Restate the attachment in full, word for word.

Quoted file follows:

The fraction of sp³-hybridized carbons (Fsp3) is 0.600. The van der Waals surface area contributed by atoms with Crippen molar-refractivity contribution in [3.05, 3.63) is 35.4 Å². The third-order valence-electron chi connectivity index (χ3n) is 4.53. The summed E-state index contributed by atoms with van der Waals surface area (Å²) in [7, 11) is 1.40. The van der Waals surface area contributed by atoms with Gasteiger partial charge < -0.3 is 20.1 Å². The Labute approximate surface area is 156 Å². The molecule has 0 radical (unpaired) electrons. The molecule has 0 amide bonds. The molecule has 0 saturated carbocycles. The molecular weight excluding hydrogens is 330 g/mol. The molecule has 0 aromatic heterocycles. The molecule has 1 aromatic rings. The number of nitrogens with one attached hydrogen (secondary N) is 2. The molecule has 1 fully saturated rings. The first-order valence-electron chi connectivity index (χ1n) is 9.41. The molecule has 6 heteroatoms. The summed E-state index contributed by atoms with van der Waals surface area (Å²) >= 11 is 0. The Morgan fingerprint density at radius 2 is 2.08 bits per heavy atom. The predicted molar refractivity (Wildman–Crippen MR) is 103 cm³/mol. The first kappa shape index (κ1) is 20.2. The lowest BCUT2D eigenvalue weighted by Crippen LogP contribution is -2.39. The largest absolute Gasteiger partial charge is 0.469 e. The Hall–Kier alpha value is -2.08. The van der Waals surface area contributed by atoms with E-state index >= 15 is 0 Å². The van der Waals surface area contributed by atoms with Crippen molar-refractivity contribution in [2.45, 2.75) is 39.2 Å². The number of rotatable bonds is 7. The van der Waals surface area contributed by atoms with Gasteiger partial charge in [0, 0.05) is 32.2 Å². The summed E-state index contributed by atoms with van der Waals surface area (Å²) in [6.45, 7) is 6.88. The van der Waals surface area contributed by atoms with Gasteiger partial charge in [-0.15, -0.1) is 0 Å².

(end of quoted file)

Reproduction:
The fraction of sp³-hybridized carbons (Fsp3) is 0.600. The van der Waals surface area contributed by atoms with Crippen molar-refractivity contribution in [3.05, 3.63) is 35.4 Å². The third-order valence-electron chi connectivity index (χ3n) is 4.53. The summed E-state index contributed by atoms with van der Waals surface area (Å²) in [7, 11) is 1.40. The van der Waals surface area contributed by atoms with Gasteiger partial charge < -0.3 is 20.1 Å². The Labute approximate surface area is 156 Å². The molecule has 0 radical (unpaired) electrons. The molecule has 0 amide bonds. The molecule has 0 saturated carbocycles. The molecular weight excluding hydrogens is 330 g/mol. The molecule has 0 aromatic heterocycles. The molecule has 1 aromatic rings. The number of nitrogens with one attached hydrogen (secondary N) is 2. The molecule has 1 fully saturated rings. The first-order valence-electron chi connectivity index (χ1n) is 9.41. The molecule has 6 heteroatoms. The summed E-state index contributed by atoms with van der Waals surface area (Å²) >= 11 is 0. The Morgan fingerprint density at radius 2 is 2.08 bits per heavy atom. The predicted molar refractivity (Wildman–Crippen MR) is 103 cm³/mol. The first kappa shape index (κ1) is 20.2. The lowest BCUT2D eigenvalue weighted by Crippen LogP contribution is -2.39. The largest absolute Gasteiger partial charge is 0.469 e. The Hall–Kier alpha value is -2.08. The van der Waals surface area contributed by atoms with E-state index >= 15 is 0 Å². The van der Waals surface area contributed by atoms with Crippen molar-refractivity contribution in [2.45, 2.75) is 39.2 Å². The number of rotatable bonds is 7. The van der Waals surface area contributed by atoms with Gasteiger partial charge in [0, 0.05) is 32.2 Å². The summed E-state index contributed by atoms with van der Waals surface area (Å²) in [6.45, 7) is 6.88. The van der Waals surface area contributed by atoms with Gasteiger partial charge in [-0.15, -0.1) is 0 Å².